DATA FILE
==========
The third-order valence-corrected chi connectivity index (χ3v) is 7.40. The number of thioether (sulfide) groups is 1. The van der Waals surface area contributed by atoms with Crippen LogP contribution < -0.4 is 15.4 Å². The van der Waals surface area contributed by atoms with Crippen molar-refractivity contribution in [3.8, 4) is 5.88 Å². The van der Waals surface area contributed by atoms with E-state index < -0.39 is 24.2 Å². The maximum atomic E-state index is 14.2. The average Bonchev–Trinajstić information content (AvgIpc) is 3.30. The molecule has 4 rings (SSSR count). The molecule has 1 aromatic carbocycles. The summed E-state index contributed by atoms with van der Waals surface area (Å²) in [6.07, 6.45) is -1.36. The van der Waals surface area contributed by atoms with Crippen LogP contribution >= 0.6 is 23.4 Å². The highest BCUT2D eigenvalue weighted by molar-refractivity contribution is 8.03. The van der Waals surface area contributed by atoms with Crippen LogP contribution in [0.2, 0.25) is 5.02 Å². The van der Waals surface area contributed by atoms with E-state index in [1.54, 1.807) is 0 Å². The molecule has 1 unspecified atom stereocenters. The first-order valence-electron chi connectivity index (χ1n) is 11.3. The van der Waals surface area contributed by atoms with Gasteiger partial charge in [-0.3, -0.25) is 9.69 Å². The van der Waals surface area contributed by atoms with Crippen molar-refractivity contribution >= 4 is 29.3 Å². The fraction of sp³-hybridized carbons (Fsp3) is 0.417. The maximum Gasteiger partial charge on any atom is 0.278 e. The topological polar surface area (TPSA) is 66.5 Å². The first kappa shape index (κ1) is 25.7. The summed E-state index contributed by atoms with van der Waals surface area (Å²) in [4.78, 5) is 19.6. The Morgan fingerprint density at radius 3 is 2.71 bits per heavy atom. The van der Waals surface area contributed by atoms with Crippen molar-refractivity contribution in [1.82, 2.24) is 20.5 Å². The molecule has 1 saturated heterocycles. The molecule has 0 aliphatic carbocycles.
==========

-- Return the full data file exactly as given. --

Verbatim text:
The third-order valence-corrected chi connectivity index (χ3v) is 7.40. The number of thioether (sulfide) groups is 1. The van der Waals surface area contributed by atoms with Crippen LogP contribution < -0.4 is 15.4 Å². The van der Waals surface area contributed by atoms with Crippen molar-refractivity contribution in [3.8, 4) is 5.88 Å². The van der Waals surface area contributed by atoms with E-state index < -0.39 is 24.2 Å². The maximum atomic E-state index is 14.2. The average Bonchev–Trinajstić information content (AvgIpc) is 3.30. The molecule has 4 rings (SSSR count). The molecule has 1 aromatic carbocycles. The summed E-state index contributed by atoms with van der Waals surface area (Å²) in [6.07, 6.45) is -1.36. The van der Waals surface area contributed by atoms with Crippen LogP contribution >= 0.6 is 23.4 Å². The highest BCUT2D eigenvalue weighted by molar-refractivity contribution is 8.03. The van der Waals surface area contributed by atoms with Crippen LogP contribution in [0.2, 0.25) is 5.02 Å². The van der Waals surface area contributed by atoms with E-state index in [1.54, 1.807) is 0 Å². The molecule has 1 unspecified atom stereocenters. The first-order valence-electron chi connectivity index (χ1n) is 11.3. The van der Waals surface area contributed by atoms with Gasteiger partial charge in [-0.3, -0.25) is 9.69 Å². The van der Waals surface area contributed by atoms with Crippen molar-refractivity contribution >= 4 is 29.3 Å². The fraction of sp³-hybridized carbons (Fsp3) is 0.417. The maximum Gasteiger partial charge on any atom is 0.278 e. The topological polar surface area (TPSA) is 66.5 Å². The first kappa shape index (κ1) is 25.7. The summed E-state index contributed by atoms with van der Waals surface area (Å²) in [4.78, 5) is 19.6. The Morgan fingerprint density at radius 3 is 2.71 bits per heavy atom. The van der Waals surface area contributed by atoms with Crippen molar-refractivity contribution in [1.82, 2.24) is 20.5 Å². The molecule has 1 saturated heterocycles. The molecule has 0 aliphatic carbocycles.